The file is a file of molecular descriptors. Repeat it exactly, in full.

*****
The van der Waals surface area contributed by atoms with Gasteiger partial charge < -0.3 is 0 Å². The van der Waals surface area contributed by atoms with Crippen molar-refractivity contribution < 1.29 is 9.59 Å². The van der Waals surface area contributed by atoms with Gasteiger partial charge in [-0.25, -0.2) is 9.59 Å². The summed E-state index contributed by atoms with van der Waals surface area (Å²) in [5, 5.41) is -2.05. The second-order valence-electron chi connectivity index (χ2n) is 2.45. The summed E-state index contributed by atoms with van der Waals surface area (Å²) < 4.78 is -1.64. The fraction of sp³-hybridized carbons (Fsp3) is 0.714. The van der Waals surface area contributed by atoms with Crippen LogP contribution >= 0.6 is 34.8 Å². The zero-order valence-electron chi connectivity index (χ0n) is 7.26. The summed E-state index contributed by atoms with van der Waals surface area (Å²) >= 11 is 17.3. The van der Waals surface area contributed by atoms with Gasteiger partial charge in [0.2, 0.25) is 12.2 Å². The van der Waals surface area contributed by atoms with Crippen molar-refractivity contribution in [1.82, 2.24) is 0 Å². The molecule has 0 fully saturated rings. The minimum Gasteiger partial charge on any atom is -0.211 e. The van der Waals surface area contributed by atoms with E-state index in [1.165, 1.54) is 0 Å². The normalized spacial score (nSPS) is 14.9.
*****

The van der Waals surface area contributed by atoms with Gasteiger partial charge < -0.3 is 0 Å². The van der Waals surface area contributed by atoms with Crippen molar-refractivity contribution < 1.29 is 9.59 Å². The van der Waals surface area contributed by atoms with Gasteiger partial charge in [-0.25, -0.2) is 9.59 Å². The summed E-state index contributed by atoms with van der Waals surface area (Å²) in [5, 5.41) is -2.05. The second-order valence-electron chi connectivity index (χ2n) is 2.45. The summed E-state index contributed by atoms with van der Waals surface area (Å²) < 4.78 is -1.64. The fraction of sp³-hybridized carbons (Fsp3) is 0.714. The van der Waals surface area contributed by atoms with Crippen LogP contribution >= 0.6 is 34.8 Å². The zero-order valence-electron chi connectivity index (χ0n) is 7.26. The summed E-state index contributed by atoms with van der Waals surface area (Å²) >= 11 is 17.3. The van der Waals surface area contributed by atoms with Gasteiger partial charge in [0.2, 0.25) is 12.2 Å². The van der Waals surface area contributed by atoms with Crippen molar-refractivity contribution in [1.82, 2.24) is 0 Å². The molecule has 0 fully saturated rings. The minimum Gasteiger partial charge on any atom is -0.211 e. The van der Waals surface area contributed by atoms with E-state index in [1.165, 1.54) is 0 Å². The normalized spacial score (nSPS) is 14.9.